• Have the building inspected for safety issues before allowing employees to return as there may be flooding, electrical dangers and structural damage that could create a dangerous environment
  • Stay in communication with employees, so they know when they are expected to return to work
  • Inspect the building for additional damages and make repairs as needed
  • Consider how the emergency plans could be improved ahead of next year’s disaster season

Tailor Your Emergency Response Procedures According to the Timing and Type of Threat

How you respond to the natural disaster in your area will depend on the timing and the specific type of threat to your business. Some storms, such as a hurricane or winter ice or snowstorm, take longer to get to your region, giving you more time to prepare. However, other disasters, such as wildfires or tornadoes, bring different risk potentials to your business.

Emergency Alert System

Keep an eye on the weather, and make sure you’re receiving local storm designation alerts.
  • A watch means a severe weather event is possible
  • A warning means a severe warning event has been reported or that hurricane conditions are expected
  • Evacuation orders may be issued as voluntary or mandatory

When a Disaster Is Imminent

Quick action is needed to protect your business and your employees as disaster approaches.
  • Communicate with your employees, so they know what is happening
  • Follow your crisis communication plan
  • Take steps to secure the building depending on the type of disaster that is expected
  • Make sure key equipment and documents are protected or, if time allowed, moved off-site for additional protection
  • Get ready to implement your business continuity plan
  • Consider what will be needed to continue essential business processes off-site if needed
  • Watch for updates and evacuation orders

Preparing for an Imminent Hurricane

A hurricane can bring its disaster preparedness plan. If a hurricane or other high-wind event is imminent, take action:
  • Bring in items that may become a hazard, such as outdoor furniture or signage
  • Secure items that cannot be brought in, such as rooftop mounted equipment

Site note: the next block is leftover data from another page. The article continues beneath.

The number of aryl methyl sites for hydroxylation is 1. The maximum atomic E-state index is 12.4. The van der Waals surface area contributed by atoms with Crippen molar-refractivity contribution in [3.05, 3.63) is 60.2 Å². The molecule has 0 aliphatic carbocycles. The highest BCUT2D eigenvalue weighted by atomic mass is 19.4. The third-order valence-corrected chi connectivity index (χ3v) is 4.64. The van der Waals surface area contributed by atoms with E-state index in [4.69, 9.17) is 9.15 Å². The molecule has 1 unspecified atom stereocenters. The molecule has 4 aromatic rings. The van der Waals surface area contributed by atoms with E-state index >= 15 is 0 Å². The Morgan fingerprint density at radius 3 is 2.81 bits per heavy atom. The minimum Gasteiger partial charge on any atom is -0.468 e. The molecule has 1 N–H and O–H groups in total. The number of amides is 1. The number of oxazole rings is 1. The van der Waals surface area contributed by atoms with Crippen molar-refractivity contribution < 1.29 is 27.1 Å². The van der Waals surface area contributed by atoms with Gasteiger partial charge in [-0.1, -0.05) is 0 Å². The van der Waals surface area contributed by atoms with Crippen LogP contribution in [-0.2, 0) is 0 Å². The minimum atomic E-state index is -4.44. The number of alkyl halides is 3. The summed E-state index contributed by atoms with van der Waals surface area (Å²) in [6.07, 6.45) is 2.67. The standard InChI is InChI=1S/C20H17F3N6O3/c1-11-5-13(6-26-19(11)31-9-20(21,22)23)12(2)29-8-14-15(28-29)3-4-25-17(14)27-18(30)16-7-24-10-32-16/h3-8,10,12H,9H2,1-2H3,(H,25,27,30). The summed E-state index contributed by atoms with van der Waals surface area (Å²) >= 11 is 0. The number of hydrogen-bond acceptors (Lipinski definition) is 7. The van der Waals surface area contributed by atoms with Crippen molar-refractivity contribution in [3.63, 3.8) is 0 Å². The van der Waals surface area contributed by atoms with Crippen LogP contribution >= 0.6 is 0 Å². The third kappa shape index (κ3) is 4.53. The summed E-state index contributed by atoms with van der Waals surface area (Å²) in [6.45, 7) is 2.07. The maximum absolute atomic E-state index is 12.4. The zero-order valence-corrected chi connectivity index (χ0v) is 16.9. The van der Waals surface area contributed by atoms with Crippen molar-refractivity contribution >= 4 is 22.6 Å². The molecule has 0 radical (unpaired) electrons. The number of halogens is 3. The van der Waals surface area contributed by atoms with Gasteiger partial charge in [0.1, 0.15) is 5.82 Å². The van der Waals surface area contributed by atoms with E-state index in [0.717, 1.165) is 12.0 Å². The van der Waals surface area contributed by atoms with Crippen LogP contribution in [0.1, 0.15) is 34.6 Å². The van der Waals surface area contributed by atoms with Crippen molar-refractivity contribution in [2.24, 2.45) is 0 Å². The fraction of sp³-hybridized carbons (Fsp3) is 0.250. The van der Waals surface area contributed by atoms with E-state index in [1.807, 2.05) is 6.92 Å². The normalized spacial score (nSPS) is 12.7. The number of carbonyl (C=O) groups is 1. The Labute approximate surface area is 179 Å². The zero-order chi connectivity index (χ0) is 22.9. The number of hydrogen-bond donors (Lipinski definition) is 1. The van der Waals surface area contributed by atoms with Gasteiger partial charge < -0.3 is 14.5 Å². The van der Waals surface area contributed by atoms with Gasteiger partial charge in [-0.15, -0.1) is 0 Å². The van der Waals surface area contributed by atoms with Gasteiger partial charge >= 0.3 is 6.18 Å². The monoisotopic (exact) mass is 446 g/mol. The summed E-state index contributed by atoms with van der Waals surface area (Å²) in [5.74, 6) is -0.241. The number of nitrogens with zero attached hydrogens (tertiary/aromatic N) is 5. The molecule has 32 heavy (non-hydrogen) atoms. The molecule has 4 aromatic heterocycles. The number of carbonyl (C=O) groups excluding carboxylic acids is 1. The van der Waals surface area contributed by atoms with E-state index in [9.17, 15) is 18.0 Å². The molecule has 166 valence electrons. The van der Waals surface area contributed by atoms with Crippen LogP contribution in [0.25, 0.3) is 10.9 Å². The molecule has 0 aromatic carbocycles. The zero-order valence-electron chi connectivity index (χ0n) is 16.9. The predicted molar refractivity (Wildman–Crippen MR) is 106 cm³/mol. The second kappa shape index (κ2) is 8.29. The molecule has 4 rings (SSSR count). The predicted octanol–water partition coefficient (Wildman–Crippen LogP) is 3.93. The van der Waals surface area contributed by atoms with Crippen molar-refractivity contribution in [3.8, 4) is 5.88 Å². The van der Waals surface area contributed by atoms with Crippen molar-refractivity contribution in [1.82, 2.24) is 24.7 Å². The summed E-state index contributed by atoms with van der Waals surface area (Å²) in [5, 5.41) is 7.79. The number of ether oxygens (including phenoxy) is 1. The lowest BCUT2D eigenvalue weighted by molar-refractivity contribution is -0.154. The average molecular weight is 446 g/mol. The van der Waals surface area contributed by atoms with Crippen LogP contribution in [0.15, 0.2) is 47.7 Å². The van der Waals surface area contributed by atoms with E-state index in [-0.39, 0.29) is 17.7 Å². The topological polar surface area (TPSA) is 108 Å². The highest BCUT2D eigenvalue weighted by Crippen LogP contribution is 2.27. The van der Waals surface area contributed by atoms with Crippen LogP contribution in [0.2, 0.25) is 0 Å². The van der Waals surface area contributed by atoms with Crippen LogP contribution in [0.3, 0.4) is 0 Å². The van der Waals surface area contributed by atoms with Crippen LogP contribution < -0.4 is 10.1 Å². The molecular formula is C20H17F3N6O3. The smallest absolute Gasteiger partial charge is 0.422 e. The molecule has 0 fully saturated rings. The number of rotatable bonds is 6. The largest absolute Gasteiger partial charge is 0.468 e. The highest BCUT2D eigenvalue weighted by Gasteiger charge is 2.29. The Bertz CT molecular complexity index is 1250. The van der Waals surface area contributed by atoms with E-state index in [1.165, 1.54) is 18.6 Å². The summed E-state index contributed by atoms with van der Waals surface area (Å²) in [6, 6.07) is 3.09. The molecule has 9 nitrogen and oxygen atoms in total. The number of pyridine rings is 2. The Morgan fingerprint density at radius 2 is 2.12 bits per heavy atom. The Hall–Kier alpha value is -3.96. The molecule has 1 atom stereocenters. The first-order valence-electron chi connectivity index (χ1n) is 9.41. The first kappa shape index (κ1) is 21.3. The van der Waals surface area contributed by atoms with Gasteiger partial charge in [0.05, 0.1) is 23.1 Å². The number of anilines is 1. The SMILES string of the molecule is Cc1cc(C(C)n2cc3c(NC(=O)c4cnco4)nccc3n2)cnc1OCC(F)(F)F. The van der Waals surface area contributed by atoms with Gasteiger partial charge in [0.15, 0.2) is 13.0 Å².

• Close storm shutters or board up windows • Use sandbags in areas that are likely to flood
  • Find a safe place for valuable documents or equipment, either off-site or secured on-site
  • Turn off utilities
  • Follow guidance from local authorities

Disaster Procedures Ahead of a Wildfire

Protect your business from a wildfire by doing the following:
  • Bring flammable items, such as outdoor furniture, inside to the center of the building
  • Close all windows and doors
  • Connect outdoor hoses and fill containers with water
  • Turn off natural gas from the source
  • Move propane and other flammable fuels away from the building
  • Follow guidance from local authorities

AmTrust Provides Loss Control Resources and More

It is crucial to review your property and business interruption insurance with your insurance partner every year to ensure coverage sufficiency. AmTrust's Loss Control Department provides a range of commercial property safety resources and risk management solutions designed to keep your business and your employees safe and prepared during a disaster. For more information about our loss control services, please contact us today.

This material is for informational purposes only and is not legal or business advice. Neither AmTrust Financial Services, Inc. nor any of its subsidiaries or affiliates represents or warrants that the information contained herein is appropriate or suitable for any specific business or legal purpose. Readers seeking resolution of specific questions should consult their business and/or legal advisors. Coverages may vary by location. Contact your local RSM for more information.